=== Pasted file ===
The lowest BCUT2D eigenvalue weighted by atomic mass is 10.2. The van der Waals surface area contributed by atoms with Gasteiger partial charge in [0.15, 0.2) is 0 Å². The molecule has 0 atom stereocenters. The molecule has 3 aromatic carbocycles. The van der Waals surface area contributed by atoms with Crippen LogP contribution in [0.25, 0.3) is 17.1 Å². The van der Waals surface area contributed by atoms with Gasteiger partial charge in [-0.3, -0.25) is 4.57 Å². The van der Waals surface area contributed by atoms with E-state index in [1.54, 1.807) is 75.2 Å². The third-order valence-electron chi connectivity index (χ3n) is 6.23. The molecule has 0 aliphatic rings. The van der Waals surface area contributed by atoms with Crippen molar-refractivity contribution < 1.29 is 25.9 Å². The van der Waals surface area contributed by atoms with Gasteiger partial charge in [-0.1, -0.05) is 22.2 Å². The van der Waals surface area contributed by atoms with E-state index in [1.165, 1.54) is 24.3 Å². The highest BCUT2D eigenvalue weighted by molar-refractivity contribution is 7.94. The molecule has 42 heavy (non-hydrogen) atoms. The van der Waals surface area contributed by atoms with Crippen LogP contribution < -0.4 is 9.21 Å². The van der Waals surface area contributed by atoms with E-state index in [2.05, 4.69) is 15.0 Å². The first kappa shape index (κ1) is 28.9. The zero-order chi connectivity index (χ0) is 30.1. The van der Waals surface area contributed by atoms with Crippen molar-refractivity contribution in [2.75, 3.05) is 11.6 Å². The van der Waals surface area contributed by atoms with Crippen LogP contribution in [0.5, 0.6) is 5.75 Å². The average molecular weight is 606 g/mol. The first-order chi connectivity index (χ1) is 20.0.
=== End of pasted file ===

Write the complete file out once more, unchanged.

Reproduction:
The lowest BCUT2D eigenvalue weighted by atomic mass is 10.2. The van der Waals surface area contributed by atoms with Gasteiger partial charge in [0.15, 0.2) is 0 Å². The molecule has 0 atom stereocenters. The molecule has 3 aromatic carbocycles. The van der Waals surface area contributed by atoms with Crippen LogP contribution in [0.25, 0.3) is 17.1 Å². The van der Waals surface area contributed by atoms with Gasteiger partial charge in [-0.3, -0.25) is 4.57 Å². The van der Waals surface area contributed by atoms with E-state index in [1.54, 1.807) is 75.2 Å². The third-order valence-electron chi connectivity index (χ3n) is 6.23. The molecule has 0 aliphatic rings. The van der Waals surface area contributed by atoms with Crippen molar-refractivity contribution < 1.29 is 25.9 Å². The van der Waals surface area contributed by atoms with Gasteiger partial charge in [-0.1, -0.05) is 22.2 Å². The van der Waals surface area contributed by atoms with E-state index in [1.165, 1.54) is 24.3 Å². The highest BCUT2D eigenvalue weighted by molar-refractivity contribution is 7.94. The molecule has 42 heavy (non-hydrogen) atoms. The van der Waals surface area contributed by atoms with Crippen LogP contribution < -0.4 is 9.21 Å². The van der Waals surface area contributed by atoms with E-state index in [2.05, 4.69) is 15.0 Å². The first kappa shape index (κ1) is 28.9. The zero-order chi connectivity index (χ0) is 30.1. The van der Waals surface area contributed by atoms with Crippen molar-refractivity contribution in [2.75, 3.05) is 11.6 Å². The van der Waals surface area contributed by atoms with Crippen LogP contribution in [0.5, 0.6) is 5.75 Å². The average molecular weight is 606 g/mol. The first-order chi connectivity index (χ1) is 20.0.